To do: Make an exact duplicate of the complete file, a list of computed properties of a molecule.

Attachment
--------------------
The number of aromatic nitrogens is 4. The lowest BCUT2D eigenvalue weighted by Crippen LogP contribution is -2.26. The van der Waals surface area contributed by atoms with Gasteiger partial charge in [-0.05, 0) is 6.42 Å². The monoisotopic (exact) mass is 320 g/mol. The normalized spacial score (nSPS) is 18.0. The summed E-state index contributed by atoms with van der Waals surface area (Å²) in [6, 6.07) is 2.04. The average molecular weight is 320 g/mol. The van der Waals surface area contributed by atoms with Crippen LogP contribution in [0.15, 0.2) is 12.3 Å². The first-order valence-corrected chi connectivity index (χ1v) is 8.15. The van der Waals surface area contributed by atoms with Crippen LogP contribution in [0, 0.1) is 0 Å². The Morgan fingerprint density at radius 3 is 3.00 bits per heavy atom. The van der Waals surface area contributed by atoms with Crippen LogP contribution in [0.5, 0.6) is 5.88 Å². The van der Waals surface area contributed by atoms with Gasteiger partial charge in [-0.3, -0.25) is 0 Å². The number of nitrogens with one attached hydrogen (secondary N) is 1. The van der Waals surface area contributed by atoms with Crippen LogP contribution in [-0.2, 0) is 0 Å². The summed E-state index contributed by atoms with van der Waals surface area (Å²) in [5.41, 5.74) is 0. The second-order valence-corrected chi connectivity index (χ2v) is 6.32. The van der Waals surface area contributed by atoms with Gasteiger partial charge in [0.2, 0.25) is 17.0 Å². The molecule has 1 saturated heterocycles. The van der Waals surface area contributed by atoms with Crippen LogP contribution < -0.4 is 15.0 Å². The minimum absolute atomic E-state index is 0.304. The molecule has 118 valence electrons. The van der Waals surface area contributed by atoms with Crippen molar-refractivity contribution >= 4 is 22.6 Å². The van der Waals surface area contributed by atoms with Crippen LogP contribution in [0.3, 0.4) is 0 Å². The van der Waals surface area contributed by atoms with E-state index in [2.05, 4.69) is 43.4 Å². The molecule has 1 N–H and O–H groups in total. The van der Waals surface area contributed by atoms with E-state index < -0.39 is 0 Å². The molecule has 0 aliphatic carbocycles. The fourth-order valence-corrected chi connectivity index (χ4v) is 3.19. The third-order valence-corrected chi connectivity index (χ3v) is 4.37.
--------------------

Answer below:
The number of aromatic nitrogens is 4. The lowest BCUT2D eigenvalue weighted by Crippen LogP contribution is -2.26. The van der Waals surface area contributed by atoms with Gasteiger partial charge in [-0.05, 0) is 6.42 Å². The monoisotopic (exact) mass is 320 g/mol. The normalized spacial score (nSPS) is 18.0. The summed E-state index contributed by atoms with van der Waals surface area (Å²) in [6, 6.07) is 2.04. The average molecular weight is 320 g/mol. The van der Waals surface area contributed by atoms with Crippen LogP contribution in [0.15, 0.2) is 12.3 Å². The first-order valence-corrected chi connectivity index (χ1v) is 8.15. The van der Waals surface area contributed by atoms with Crippen LogP contribution in [0, 0.1) is 0 Å². The Morgan fingerprint density at radius 3 is 3.00 bits per heavy atom. The van der Waals surface area contributed by atoms with Crippen LogP contribution in [0.5, 0.6) is 5.88 Å². The van der Waals surface area contributed by atoms with Gasteiger partial charge in [-0.3, -0.25) is 0 Å². The number of nitrogens with one attached hydrogen (secondary N) is 1. The van der Waals surface area contributed by atoms with Crippen LogP contribution in [-0.2, 0) is 0 Å². The summed E-state index contributed by atoms with van der Waals surface area (Å²) in [5.41, 5.74) is 0. The second-order valence-corrected chi connectivity index (χ2v) is 6.32. The van der Waals surface area contributed by atoms with Gasteiger partial charge in [0.2, 0.25) is 17.0 Å². The molecule has 1 saturated heterocycles. The van der Waals surface area contributed by atoms with Crippen LogP contribution < -0.4 is 15.0 Å². The minimum absolute atomic E-state index is 0.304. The molecule has 118 valence electrons. The van der Waals surface area contributed by atoms with Crippen molar-refractivity contribution >= 4 is 22.6 Å². The van der Waals surface area contributed by atoms with Crippen LogP contribution in [0.3, 0.4) is 0 Å². The van der Waals surface area contributed by atoms with E-state index in [2.05, 4.69) is 43.4 Å². The molecule has 1 N–H and O–H groups in total. The van der Waals surface area contributed by atoms with E-state index < -0.39 is 0 Å². The molecule has 0 aliphatic carbocycles. The fourth-order valence-corrected chi connectivity index (χ4v) is 3.19. The third-order valence-corrected chi connectivity index (χ3v) is 4.37.